Posts from the ‘vimeo’ Category
I was especially excited for the urban bike shorts at this years Bicycle Film Festival because I was in the Angelopes video (directed by Richie Thomassen), and hadn’t seen it yet. I was also stoked on the Wolfpack Crash Race 2 video (directed by Warren Kommers). I hadn’t seen that one either.
The Downtown Independent was packed with familiar faces. It was an energetic crowd and the local films were the highlight of the night. Who doesn’t like to see themselves and friends on the big screen.
Thanks Brendt Barbur and family for putting on another great season of the Bicycle Film Festival.
RETNA talks about how the illegal roots of graffiti make contemporary art/murals/graf both a difficult and beautiful topic. El Mac talks about how their work is less ego based than traditional graffiti. RETNA encourages people to interact with their communities artistically, stop complaining, and be constructive. El Mac talks about how when people look at art it shows them there is more to life than survival. And if you’re just trying to get by you don’t have time for art. How everyone deserves art in their community. This last statement reminded me of JR’s Ted Talk. He spoke about a conversation a few locals, I think in Africa, were having about his art. They were trying to figure out the point of it. He sets it up for it to seem like maybe art doesn’t have a place in poverty stricken areas? And then JR describes how one guy looks to the others and says something like, “Don’t you realize that this whole time we’ve been talking about art you haven’t thought about where you are going to get your next meal. That is the point of art.” Art belongs everywhere, it’s part of the human experience. It’s necessary.
From I Am Los Angeles:
Wherever they go, they try to make something that makes sense for the neighborhood, and the community. And they always make something positive, something the artists hope people can enjoy — regardless of whether life has greeted them with great fortune. Armed with a vision and their cans of spray paint, El Mac and Retna will transform a forgotten wall into a piece of art.
El Mac and Retna are street artists, born in LA. They use building walls as blank canvases for their imagery, and the duo has collaborated to create murals all over the world. El Mac and Renta have very different styles, and have been collaborating the last few years. They combine their artistic forces in a specific way: El Mac creates huge lifelike portraits and Retna, calligraphic brushwork and decoration. The result is striking imagery that is unique and recognizable as theirs. It’s not uncommon for street art fans and documentarians to gather to watch the progression of an El Mac and Retna work in progress.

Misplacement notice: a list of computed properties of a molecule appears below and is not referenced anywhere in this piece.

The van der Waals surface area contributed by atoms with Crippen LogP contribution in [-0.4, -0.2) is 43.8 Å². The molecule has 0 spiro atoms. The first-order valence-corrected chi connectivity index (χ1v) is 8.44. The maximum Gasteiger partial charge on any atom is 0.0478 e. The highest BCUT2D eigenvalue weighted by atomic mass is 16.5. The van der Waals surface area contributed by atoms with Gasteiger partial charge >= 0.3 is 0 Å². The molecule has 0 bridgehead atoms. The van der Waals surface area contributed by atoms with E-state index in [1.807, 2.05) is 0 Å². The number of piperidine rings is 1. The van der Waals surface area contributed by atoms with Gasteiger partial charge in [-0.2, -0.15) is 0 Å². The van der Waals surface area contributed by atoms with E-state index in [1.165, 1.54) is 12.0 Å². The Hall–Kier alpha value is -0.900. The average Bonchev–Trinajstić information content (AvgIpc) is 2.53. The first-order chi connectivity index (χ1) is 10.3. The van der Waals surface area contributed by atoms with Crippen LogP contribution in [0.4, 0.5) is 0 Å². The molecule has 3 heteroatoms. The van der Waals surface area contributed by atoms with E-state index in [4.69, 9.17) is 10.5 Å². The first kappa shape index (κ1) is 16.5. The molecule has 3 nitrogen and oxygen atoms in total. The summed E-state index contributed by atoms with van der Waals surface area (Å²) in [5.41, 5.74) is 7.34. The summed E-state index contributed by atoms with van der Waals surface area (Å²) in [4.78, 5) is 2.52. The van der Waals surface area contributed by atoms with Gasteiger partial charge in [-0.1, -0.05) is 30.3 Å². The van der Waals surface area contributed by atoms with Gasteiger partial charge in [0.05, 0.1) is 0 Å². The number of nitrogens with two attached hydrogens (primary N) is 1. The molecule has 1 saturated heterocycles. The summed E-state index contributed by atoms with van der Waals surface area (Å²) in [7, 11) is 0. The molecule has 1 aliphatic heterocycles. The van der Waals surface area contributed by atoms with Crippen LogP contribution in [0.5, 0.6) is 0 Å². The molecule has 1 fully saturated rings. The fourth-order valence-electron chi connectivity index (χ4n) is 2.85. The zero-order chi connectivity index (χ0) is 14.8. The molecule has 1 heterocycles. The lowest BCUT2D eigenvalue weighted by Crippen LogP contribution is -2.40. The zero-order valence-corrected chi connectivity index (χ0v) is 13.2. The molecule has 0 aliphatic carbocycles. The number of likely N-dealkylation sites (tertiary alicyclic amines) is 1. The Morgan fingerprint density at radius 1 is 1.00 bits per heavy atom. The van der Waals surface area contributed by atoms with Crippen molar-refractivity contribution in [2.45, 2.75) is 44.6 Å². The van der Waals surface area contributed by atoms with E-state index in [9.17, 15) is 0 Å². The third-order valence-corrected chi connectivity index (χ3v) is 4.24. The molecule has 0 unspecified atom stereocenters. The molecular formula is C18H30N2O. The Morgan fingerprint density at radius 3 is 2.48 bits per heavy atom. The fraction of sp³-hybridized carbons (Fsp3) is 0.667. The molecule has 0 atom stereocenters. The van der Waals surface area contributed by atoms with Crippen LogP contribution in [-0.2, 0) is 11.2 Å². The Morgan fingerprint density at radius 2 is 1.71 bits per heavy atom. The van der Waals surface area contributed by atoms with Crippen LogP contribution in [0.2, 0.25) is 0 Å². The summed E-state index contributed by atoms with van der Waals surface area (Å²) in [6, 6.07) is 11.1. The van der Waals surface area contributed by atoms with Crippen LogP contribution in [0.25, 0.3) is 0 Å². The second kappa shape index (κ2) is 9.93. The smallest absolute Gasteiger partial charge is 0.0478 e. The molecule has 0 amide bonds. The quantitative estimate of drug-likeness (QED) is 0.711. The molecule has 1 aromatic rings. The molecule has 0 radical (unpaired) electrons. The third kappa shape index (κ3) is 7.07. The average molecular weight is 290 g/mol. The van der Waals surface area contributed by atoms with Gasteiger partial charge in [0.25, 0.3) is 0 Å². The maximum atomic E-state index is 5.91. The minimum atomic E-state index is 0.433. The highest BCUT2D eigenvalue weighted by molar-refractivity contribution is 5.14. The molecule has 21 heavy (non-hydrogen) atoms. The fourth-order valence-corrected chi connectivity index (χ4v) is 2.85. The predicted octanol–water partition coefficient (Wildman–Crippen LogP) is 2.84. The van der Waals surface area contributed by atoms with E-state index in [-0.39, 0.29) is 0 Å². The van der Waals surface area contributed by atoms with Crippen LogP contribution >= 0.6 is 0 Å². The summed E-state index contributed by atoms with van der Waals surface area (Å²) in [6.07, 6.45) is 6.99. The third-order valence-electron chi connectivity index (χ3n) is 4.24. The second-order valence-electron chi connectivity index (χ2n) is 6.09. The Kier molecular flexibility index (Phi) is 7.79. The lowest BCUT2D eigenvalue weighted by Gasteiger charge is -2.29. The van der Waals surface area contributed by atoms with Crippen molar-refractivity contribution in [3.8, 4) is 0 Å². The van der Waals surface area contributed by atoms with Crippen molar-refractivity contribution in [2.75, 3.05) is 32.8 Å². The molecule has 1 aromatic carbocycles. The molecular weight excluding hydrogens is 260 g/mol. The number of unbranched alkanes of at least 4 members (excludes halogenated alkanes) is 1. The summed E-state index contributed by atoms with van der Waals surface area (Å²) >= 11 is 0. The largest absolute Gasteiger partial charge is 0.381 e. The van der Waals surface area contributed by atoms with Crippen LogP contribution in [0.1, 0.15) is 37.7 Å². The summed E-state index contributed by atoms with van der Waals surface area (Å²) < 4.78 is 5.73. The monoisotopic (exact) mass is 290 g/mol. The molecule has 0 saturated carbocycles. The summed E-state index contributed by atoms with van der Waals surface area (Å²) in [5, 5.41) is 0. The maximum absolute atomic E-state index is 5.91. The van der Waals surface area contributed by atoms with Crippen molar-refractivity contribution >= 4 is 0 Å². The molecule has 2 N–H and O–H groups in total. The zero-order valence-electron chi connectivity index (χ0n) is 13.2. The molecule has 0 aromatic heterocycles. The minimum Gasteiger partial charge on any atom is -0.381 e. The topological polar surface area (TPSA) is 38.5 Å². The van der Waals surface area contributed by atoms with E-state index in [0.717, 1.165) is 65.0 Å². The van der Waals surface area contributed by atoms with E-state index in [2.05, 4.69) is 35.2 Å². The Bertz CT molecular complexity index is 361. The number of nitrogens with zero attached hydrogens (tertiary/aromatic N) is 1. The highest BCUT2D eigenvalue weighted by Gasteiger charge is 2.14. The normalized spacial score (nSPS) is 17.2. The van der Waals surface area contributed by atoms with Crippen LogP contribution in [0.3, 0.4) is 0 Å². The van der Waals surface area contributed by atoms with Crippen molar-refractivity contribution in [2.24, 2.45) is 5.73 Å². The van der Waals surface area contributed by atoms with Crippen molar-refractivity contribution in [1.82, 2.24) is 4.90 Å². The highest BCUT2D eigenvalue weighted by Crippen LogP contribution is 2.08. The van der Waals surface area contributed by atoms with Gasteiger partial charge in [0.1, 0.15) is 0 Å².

El Mac and Retna art feels appropriate for the street because the artists themselves embrace the city streets, the different neighborhoods, and the blend of cultures and backgrounds of the people that fill them. Street art, including the work of El Mac and Retna, also reflects a new attitude about accessibility to art in our environments. “Why not see all the walls painted,” says Retna. “Let the Arts Roam!”
I might as well start calling this the Fish & Chips blog. The photo in the post prior to this one got picked up by the LA Times blog, and now he’s on I Am Los Angeles? Who is his agent? This kid is everywhere!
Disclaimer: I have not seen this video because my computer can’t watch Vimeo, but I’m sure it’s good.
From I Am Los Angeles:
You might have seen him and his crew riding around LA. The bike he’s riding may seem just like any other, but wait till you see what Dylan Hurst can do on his bike. And we’re not just talking about riding with no hands. Dylan is a trick biker who pulls off crazy stunts in the streets of LA every day.
Fish and Chips – that’s what they call this London-born rider in the fairly new sport of fixed-gear trick cycling. “Its insane to see how fast this sport is growing and it’s not a cheap sport. Kids are begging their parents to give them a brand new bike for Christmas.” The popularity of fixed-gear trick cycling is beginning to rival what skateboarding was in the 70’s. It’s a fast-moving sport; kids are constantly coming up with new tricks, styles, and stunts and manufactures are scrambling to keep up.